Party Pointer: Money Saving Tips for Party Drinks

You are planning a large party for which you have a budget, and you really want to stay within that budget so you can live to party again. Last week, we talked about how to think through your party plans before you even head to the store to shop. We talked about what kind of party you are having, what kind of beverages–non-alcoholic, beer, wine or liquor–you might serve and different options you might use to save money. Here are more money saving tops for party drinks:

Estimate the amount of alcohol you need for the number of guests you expect before you shop. You can find drink calculators on the Internet that help you figure out how much you can expect your guests to consume. These can calculate how many bottles you need based on the number of guests, their preferences, and your beverage offerings. Click here to see one from Better Homes and Gardens–

Find out if you can bring your own beverages if you are renting a venue for your party or wedding,. You will save money if you buy your own less expensive selections, instead of using theirs which will cost more. While a few venues will pour your beverages for free, most will charge a per-bottle corkage fee, so check in advance to ensure those fees don’t soak up the savings in your drink budget. If you can’t negotiate the corkage fee out of your contract entirely, at least discuss lowering it.

Research less expensive wines on the Internet before you go shopping. There are many helpful wine websites to consult.

Check out local wineries and microbreweries for their special discounts and bulk buys. Having local vintages and brews gives a classy ambience to your bar.

Build a relationship with a local beer and/or wine shop in order to keep abreast of special discounts and to learn more about different beers and wines. The staff of these businesses love to educate their customers. The more you learn, the more often you will able to select the best wines for the least costs.

Pour your less expensive wines in glass carafes for pouring, and your guests will not see the labels if you have a beverage bar.

Go with mid-range brands instead of top-range ones when choosing your liquors, for a savings of up to 30%. Your guests usually can’t tell the difference in mixed drinks..

Ask your beverage retailer if you can return unopened bottles. Even if you can’t return them, most unopened bottles will keep well long after the party, so you don’t need to be concerned about waste.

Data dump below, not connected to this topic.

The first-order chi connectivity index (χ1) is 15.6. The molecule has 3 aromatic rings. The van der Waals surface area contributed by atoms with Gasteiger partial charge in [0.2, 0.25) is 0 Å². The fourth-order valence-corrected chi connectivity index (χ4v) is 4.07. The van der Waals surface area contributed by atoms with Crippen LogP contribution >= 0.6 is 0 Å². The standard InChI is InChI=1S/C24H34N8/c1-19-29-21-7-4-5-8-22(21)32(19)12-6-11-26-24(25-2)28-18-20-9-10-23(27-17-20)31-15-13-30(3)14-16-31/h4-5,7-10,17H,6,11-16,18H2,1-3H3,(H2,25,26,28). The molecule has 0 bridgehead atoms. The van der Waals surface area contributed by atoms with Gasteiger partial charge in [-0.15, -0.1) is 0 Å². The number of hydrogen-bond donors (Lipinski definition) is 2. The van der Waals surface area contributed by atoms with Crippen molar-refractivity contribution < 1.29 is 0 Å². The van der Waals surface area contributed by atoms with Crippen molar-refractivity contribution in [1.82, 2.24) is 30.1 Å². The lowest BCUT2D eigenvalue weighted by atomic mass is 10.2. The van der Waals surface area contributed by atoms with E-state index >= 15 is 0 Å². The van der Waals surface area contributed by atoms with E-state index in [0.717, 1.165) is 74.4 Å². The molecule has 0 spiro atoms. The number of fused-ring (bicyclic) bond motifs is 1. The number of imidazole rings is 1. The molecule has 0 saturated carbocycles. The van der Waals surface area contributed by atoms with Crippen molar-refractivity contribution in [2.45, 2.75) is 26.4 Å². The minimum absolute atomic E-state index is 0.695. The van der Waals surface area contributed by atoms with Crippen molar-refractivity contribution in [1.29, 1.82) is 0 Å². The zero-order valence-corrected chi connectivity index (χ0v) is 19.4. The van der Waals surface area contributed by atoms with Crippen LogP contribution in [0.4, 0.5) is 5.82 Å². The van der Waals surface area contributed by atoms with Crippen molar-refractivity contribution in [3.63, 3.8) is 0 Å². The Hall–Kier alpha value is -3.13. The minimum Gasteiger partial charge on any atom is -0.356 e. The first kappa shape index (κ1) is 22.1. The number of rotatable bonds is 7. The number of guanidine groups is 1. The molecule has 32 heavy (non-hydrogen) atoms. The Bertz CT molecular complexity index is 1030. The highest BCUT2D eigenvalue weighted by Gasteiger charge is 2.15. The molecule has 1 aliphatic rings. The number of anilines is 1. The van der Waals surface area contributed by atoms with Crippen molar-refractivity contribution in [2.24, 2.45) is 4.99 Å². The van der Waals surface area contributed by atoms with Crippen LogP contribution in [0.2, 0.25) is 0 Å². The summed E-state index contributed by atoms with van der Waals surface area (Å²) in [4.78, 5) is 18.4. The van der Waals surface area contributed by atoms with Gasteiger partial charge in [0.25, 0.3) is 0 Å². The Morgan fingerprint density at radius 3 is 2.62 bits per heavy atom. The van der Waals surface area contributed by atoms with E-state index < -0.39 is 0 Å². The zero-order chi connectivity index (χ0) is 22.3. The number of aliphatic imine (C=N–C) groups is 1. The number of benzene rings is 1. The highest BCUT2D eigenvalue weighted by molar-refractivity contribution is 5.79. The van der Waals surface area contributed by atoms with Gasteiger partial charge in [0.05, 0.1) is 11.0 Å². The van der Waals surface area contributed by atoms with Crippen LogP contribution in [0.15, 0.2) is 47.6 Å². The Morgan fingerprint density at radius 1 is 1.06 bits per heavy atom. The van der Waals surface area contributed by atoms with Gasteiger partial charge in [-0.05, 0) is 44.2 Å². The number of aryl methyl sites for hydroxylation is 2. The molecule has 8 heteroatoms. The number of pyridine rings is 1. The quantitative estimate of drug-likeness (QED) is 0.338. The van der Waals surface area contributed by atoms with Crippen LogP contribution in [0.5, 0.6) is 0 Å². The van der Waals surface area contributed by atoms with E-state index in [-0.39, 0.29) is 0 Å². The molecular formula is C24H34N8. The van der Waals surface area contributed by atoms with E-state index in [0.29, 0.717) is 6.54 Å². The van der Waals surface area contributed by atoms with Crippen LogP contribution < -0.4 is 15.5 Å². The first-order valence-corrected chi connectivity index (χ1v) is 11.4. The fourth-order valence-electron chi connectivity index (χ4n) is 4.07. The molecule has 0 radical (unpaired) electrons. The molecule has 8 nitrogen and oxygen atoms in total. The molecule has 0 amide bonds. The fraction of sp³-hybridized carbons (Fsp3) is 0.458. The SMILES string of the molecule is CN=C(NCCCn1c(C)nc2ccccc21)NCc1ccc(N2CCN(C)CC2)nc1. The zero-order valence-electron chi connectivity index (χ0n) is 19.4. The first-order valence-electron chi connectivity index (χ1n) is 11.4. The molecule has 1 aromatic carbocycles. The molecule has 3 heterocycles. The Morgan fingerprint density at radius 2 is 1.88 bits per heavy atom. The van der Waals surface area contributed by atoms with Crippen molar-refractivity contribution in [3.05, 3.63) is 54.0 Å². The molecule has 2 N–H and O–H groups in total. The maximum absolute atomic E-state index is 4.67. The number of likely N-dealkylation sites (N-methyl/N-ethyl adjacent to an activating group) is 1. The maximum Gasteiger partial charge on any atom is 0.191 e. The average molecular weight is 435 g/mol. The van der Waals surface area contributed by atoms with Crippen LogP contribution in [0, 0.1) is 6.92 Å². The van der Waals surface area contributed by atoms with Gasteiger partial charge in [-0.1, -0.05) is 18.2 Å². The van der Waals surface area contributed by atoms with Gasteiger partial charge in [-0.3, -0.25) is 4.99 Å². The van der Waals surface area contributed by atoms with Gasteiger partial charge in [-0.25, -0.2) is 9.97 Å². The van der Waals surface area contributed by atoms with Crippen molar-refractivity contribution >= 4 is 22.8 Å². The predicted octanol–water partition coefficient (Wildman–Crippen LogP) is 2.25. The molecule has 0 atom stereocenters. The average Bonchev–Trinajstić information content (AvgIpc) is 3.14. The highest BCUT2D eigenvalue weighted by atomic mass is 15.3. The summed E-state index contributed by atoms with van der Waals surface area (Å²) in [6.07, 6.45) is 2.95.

Buy in bulk if you are having a large party. Check the prices for beer, wine and spirits at your local warehouse stores like Costco, Sam’s Club or BJ’s. Wineries also usually offer a discount for buying multiple bottles. If you entertain often, you may want to shop in quantity to get discounts on large purchases

Don’t offer drinks or shots that use a number of liquors—these all raise your bar tab.

Buy your mixers like sodas and juices when they are on sale, or buy the store brands. Brand-name sodas are on sale so often, that you should be able to get them as cheaply as the store brands.

Buy your fruit garnishes when they are on sale at your local grocery or at your local warehouse store. Buy bags of lemons, limes and oranges. Try to use fruits that are in season and therefore less expensive. Cut thin slices or wedges to make the fruit go further.

Buy inexpensive frozen punch rings for your non-alcoholic or alcoholic punches, or make your own rings by freezing juice mixtures in a ring mold. Make several over which you will pour sparkling soda or wine.

Buy large tubs of inexpensive ice cream if you are planning an ice cream punch or ice cream floats.

Non-alcoholic dessert drinks can save you money. Try chocolate or coffee floats with fresh whipped cream and chocolate shavings, served in sugar-rimmed glasses, instead of a costly international coffee bar with liquor-infused drinks. You might also treat guests to a rich, dark coffee brew with flavored syrups.

Grind your coffee very fine on the espresso grind, and it will go much further. Only use half your normal amount of scoops to get the same or even darker pot of coffee. You may need to use a double filter in your drip coffee maker so no grounds get through.

Stick with an all-purpose glass in setting up your bar. Pick one style of glass that works for all the beverages you are offering. This saves you rental money and gives you a very clean look for your bar set-up.

Make your own ice. Don’t forget to include the cost of ice in your party budget. When planning your party, you’ll need this much ice: 6 guests = 10 pounds; 12 guests = 24 pounds; 25 guests = 50 pounds; and 50 guests = 100 pounds. If you have a chest freezer, you could make your own ice over a week or two’s time and keep it in large zip-lock freezer bags.

Leave a Reply